Animal Life Encyclopedia is a 17-volume set, covering the entire animal kingdom, from protozoa to mammals. Originally edited by the famous Frankfurt Zoo director and conservationist, Bernhard Grzimek, and translated into English in the early 1970s, the first English edition, consisting of 11 volumes, was published by Van Nostrand Reinhold in both England and the United States. That version was very popular, but after 30 years the series was in urgent need of updating. During that time, thousands of biologists, working in both the field and laboratory, had generated a tremendous amount of new information covering a wide range of species.
Recognizing an urgent need to include the new information, the entire collection was updated, reformatted, and completely rewritten by English-speaking experts from 2001 to 2003 under the direction of new owner and publisher, Gale. However, the project was not complete, as the original series also included three additional topical volumes: Ethology (animal behavior), Ecology, and Evolution.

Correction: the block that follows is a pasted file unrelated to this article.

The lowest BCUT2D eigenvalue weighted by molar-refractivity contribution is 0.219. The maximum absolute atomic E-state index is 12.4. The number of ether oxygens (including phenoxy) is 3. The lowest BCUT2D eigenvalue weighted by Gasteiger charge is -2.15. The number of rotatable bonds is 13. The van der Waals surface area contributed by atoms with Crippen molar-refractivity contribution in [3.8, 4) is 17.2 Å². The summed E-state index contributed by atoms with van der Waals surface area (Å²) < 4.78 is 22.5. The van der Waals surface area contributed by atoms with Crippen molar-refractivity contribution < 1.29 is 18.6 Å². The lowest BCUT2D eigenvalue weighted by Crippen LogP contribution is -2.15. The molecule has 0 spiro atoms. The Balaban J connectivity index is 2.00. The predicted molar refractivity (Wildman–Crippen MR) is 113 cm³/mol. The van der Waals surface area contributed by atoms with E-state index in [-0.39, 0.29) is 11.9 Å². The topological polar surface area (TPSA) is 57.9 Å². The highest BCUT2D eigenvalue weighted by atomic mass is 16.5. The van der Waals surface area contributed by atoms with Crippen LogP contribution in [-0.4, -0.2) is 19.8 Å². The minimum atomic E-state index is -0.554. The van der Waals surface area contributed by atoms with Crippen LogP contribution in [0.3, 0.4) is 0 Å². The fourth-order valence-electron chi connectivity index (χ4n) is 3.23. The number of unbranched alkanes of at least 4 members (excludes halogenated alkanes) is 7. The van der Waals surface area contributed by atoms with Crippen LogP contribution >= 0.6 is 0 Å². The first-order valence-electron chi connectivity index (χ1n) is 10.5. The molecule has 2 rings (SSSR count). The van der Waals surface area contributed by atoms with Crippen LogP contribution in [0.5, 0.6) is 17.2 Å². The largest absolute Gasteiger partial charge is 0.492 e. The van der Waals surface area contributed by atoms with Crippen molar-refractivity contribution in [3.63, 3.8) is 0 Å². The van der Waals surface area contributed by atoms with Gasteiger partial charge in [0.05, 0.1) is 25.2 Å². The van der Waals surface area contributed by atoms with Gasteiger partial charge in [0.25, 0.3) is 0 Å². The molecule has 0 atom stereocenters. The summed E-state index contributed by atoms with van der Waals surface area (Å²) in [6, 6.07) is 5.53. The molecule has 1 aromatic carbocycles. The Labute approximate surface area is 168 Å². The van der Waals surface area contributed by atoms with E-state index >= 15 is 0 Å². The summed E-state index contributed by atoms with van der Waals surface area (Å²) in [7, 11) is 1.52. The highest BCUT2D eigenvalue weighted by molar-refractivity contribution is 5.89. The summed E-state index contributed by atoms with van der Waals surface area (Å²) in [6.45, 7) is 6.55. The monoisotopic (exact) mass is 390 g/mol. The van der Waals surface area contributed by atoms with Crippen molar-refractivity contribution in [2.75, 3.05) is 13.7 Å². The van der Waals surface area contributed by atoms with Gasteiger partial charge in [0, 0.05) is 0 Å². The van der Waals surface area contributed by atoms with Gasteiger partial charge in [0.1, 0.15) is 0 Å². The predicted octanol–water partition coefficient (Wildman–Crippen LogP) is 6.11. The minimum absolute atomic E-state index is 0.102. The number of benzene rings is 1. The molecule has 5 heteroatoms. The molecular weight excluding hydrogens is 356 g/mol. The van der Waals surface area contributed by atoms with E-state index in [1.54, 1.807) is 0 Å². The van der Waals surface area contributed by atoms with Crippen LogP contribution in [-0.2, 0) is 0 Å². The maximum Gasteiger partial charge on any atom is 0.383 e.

With the publication of Evolution, Second Edition, this topical volume has been now updated, completely rewritten, and reformatted. Yet despite the many scientific advances detailed in this book, the basic goals and perspective remain the same as those expressed by the editor of the 1976 first edition, Herbert Wendt, who said: ��In the individual articles here the reader will find material he has not encountered in other works. However, science never comes to a standstill; it knows no final conclusion, and each new work brings forth new information compiled from the latest research in that field. . . . The reader can become acquainted with current theoretical thinking about evolution in reading this volume.�� This volume is the next iteration in the continuing accumulation of knowledge about the origins and inner workings of our natural world.